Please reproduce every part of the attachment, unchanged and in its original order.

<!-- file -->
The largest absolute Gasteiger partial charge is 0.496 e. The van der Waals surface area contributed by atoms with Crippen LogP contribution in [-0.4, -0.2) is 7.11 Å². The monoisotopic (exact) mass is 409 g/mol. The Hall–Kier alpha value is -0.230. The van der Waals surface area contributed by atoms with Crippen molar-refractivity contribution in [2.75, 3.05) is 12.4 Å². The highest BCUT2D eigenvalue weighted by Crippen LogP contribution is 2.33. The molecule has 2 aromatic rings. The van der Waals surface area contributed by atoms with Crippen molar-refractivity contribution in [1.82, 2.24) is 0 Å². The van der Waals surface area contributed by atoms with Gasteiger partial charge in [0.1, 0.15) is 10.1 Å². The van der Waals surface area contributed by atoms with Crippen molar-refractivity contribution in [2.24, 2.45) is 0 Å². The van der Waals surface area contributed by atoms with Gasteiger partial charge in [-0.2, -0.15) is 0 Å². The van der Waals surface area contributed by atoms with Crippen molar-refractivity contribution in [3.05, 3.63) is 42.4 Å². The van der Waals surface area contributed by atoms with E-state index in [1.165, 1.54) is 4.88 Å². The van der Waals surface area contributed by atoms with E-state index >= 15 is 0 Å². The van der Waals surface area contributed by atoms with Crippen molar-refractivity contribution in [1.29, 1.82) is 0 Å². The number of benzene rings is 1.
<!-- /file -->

The largest absolute Gasteiger partial charge is 0.496 e. The van der Waals surface area contributed by atoms with Crippen LogP contribution in [-0.4, -0.2) is 7.11 Å². The monoisotopic (exact) mass is 409 g/mol. The Hall–Kier alpha value is -0.230. The van der Waals surface area contributed by atoms with Crippen molar-refractivity contribution in [2.75, 3.05) is 12.4 Å². The highest BCUT2D eigenvalue weighted by Crippen LogP contribution is 2.33. The molecule has 2 aromatic rings. The van der Waals surface area contributed by atoms with Crippen molar-refractivity contribution in [1.82, 2.24) is 0 Å². The van der Waals surface area contributed by atoms with Gasteiger partial charge in [0.1, 0.15) is 10.1 Å². The van der Waals surface area contributed by atoms with Crippen molar-refractivity contribution in [2.24, 2.45) is 0 Å². The van der Waals surface area contributed by atoms with Gasteiger partial charge in [-0.2, -0.15) is 0 Å². The van der Waals surface area contributed by atoms with Crippen molar-refractivity contribution in [3.05, 3.63) is 42.4 Å². The van der Waals surface area contributed by atoms with E-state index in [1.165, 1.54) is 4.88 Å². The van der Waals surface area contributed by atoms with E-state index >= 15 is 0 Å². The van der Waals surface area contributed by atoms with Crippen molar-refractivity contribution in [1.29, 1.82) is 0 Å². The number of benzene rings is 1.